Blue Moon Of Kentucky 1936-1949
Import, Box Set
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6-CD LP-sixed box set with illustrated 88-page book. From 1936-1949, Bill Monroe made a series of recordings that laid the foundation for what is today called bluegrass. This collection brings together, for the first time, the complete works from that seminal era. It includes all 60 of the Monroe Bros. duets from 1936-38, all 16 of the 1940-41 performances that marked the very first appearance of Monroe's recordings under his own name, and all of the Columbia sessions from 1945-49, including the revolutionary sides with Lester Flatt, Earl Scruggs, and Chubby Wise. An added bonus is the inclusion of every alternate take from the Columbia sessions, a total of 50 previously unheard and unreleased out-takes, including an un-numbered master of a gospel song that was not even known to exist.
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Recordings made in September of 1946 with Monroe, Lester Flatt, Earl Scruggs, Chubby Wise, and Howard Watts (Cedric Rainwater) are generally considered to be the first bluegrass recordings. If one agrees with this start date they'll find here 80 bluegrass versions of 32 different songs and instrumentals (the instrumentals being "Blue Grass Breakdown" and "Blue Grass Stomp").
This box set contains a 38 page, hard-bound booklet with about 50 photographs and several reproductions of record labels, album covers, and other artifacts. Text is by Charles K. Wolfe and there is a detailed discography by Neil V. Rosenberg. The booklet is really lovely but I am disappointed that black and white photographs are printed in brown hues (some browner than others). I find the text somewhat difficult to read in places due to fancy background design and inconsistent font sizes (font sizes are changed so that text can fit onto pages, which I find unacceptable). The text itself is extremely interesting and useful; many of the song histories are not available elsewhere.
In two instances song labeling is inconsistent. Alternate takes are usually labeled as such, but not always (the first appearance of "Blue Moon Of Kentucky" is an alternate take but isn't labeled as one). Instrumental tracks are usually labeled as such, but not always (the originally released version of "Blue Grass Stomp" is not labeled as an instrumental).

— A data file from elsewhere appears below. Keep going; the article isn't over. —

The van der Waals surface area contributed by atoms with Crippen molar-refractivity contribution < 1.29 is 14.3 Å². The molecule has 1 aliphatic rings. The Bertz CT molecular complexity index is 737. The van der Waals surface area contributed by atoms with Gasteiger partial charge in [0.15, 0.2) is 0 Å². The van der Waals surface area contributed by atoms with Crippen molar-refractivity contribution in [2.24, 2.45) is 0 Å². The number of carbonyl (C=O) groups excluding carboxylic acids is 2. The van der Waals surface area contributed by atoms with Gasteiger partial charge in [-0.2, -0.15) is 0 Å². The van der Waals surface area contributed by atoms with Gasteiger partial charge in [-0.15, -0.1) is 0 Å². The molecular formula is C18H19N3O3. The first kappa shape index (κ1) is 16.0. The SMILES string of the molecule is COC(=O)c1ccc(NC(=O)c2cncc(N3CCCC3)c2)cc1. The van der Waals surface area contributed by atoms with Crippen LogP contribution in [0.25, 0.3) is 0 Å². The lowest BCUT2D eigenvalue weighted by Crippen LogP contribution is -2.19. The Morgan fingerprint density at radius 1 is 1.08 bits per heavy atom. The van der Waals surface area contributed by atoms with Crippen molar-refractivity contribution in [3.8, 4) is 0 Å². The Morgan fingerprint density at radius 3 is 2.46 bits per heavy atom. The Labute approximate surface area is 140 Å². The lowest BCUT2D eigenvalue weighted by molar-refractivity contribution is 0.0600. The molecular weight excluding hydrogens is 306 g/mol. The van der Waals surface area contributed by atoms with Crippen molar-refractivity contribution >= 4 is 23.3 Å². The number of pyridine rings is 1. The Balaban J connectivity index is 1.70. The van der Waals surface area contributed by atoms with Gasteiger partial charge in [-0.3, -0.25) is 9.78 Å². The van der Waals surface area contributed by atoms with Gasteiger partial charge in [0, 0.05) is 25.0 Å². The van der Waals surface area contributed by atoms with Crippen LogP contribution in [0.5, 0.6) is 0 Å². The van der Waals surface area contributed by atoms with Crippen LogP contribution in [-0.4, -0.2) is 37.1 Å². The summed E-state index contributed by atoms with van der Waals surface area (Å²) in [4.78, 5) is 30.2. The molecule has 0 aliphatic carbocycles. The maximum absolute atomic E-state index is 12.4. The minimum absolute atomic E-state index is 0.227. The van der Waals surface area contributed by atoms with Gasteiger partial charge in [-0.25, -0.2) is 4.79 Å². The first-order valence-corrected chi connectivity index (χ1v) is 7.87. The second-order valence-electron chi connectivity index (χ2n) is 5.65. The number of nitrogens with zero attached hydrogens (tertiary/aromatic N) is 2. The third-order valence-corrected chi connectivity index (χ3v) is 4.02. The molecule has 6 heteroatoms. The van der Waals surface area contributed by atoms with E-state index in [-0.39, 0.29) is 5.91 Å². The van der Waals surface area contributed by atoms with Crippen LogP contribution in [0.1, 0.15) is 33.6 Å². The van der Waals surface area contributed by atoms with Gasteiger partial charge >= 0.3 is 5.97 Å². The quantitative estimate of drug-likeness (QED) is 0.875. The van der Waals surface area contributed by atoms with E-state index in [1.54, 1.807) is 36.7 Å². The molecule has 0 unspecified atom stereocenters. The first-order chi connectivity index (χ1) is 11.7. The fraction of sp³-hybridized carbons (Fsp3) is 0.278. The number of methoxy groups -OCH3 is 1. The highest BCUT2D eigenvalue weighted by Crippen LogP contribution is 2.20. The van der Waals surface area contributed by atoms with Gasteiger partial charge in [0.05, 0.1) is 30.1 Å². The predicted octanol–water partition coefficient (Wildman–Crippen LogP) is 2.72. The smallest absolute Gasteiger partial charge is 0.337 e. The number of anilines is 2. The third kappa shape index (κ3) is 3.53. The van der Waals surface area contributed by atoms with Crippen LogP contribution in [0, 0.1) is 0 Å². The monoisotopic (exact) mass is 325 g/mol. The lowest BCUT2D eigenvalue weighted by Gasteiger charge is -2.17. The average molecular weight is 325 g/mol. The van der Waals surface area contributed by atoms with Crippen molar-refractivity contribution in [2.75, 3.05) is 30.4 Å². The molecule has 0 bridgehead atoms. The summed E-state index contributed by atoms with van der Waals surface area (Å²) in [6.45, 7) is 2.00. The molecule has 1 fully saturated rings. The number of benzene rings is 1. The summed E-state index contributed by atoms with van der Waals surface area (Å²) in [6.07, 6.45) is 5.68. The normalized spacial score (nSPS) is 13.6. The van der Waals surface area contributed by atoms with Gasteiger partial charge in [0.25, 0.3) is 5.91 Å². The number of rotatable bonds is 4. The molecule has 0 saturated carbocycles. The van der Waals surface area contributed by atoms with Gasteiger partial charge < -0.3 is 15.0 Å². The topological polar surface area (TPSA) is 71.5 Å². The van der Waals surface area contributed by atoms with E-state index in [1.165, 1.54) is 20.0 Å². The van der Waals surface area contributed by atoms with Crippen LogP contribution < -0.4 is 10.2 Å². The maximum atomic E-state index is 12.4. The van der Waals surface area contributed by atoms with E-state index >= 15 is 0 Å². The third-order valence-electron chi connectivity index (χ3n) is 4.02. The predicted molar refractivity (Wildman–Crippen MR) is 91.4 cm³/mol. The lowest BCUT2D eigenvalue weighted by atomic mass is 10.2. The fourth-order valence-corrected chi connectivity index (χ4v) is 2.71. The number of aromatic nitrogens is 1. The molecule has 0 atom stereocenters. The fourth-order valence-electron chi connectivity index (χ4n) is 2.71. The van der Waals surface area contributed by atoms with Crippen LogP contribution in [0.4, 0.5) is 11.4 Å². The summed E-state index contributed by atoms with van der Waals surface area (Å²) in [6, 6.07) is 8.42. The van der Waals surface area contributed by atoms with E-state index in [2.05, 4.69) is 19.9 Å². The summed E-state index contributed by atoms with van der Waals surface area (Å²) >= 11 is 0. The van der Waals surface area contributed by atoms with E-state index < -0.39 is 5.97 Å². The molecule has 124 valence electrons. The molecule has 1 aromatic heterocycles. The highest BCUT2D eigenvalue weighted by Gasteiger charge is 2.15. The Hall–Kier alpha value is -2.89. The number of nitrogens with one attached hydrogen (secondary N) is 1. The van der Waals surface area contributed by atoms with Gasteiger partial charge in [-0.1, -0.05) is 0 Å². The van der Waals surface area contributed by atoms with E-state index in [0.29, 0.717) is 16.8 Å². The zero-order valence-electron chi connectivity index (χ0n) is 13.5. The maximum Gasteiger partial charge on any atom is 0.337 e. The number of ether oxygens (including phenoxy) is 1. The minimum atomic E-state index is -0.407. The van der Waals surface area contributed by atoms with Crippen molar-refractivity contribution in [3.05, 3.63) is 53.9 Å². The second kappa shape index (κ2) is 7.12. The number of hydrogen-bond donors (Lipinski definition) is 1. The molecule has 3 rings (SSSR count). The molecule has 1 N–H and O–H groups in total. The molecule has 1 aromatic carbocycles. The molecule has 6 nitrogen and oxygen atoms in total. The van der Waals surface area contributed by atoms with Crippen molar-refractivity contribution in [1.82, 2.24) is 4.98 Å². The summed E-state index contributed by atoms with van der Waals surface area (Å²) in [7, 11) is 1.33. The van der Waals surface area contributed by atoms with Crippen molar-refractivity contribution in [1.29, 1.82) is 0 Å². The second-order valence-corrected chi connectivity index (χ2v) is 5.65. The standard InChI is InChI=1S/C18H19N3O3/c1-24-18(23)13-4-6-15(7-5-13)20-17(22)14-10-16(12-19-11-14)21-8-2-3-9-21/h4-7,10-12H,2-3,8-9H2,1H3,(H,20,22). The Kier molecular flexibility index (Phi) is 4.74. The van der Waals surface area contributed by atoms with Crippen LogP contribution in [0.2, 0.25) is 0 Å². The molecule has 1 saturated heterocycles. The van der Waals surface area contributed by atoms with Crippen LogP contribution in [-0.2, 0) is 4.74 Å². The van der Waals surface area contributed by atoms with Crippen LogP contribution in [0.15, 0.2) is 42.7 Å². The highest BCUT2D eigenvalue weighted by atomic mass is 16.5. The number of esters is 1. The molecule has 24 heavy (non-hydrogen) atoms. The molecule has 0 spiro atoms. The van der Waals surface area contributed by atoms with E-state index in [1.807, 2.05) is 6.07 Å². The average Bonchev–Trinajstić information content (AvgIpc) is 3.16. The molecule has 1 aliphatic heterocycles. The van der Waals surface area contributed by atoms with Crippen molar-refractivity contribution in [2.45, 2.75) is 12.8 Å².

This box set contains an "un-numbered master of a gospel song that was not even known to exist," which is "I'll Have A New Life." This cut is less than 2 minutes long and appears on the 3rd CD, following "Footprints in the Snow" and prior to "Blue Grass Special" (it was recorded in February of 1945). There is a description in the booklet about why this recording was not previously known to exist. "I'll Have A New Life" was written by Luther G. Presley and was first published in 1940; many bluegrass fans are familiar with the song thanks to a version that Doyle Lawson and Quicksilver recorded in the early 1980s.
As far as I can tell, this box set contains the first CD reissue of the originally released version of "Little Cabin Home On The Hill" (the version that appears in a 2 CD Columbia/Legacy box set is an alternate take but is not listed as such in that box set).
Arguably the most important aspect of this box set is the sound quality and I'm thrilled to report that it is excellent, considering the available sources!
While this box set may be overkill for some listeners, many bluegrass fans will consider it essential. Personally, my Monroe collection wouldn't be complete without the 3 Bear Family box sets covering 1936 to 1949, 1950 to 1958, and 1959 to 1969; the 4 CD MCA set "The Music Of Bill Monroe From 1936 To 1994," the 2 live albums on Smithsonian Folkways, and the Kenny Baker album "Plays Bill Monroe" (which features Monroe on mandolin).
Selection is great with two discs of Monroe Brothers "Bluebird" releases from the 1930s, a disc or so of the middle period (between the Monroe Brothers and Flatt & Scruggs) that sees Monroe experimenting with sounds (including a junky accordian) and styles (he sure did love to sing Jimmy Rodgers songs).
His bluegrass sound was finally complete with the Columbia sessions recorded with the great Lester Flatt mainly on lead vocal and providing assistance in the song writing department. However, the genius was putting Scruggs unique banjo and Cedric Rainwater's bass out front in the mix for a great rythm effect. This was the birth of bluegrass! I also like the stuff recorded with Mac Wiseman after Flatt & Scruggs left, wish there was more.
That said... some of these songs were recently remastered by Sony (who owns the Columbia catalog) and released on a various artist box set last year. I hope that Sony finds a way to release a 3 disc set of these Monroe songs remastered and sounding as crisp as that boxset. Then I can own three different boxsets! Yippee I love spending money!!!!!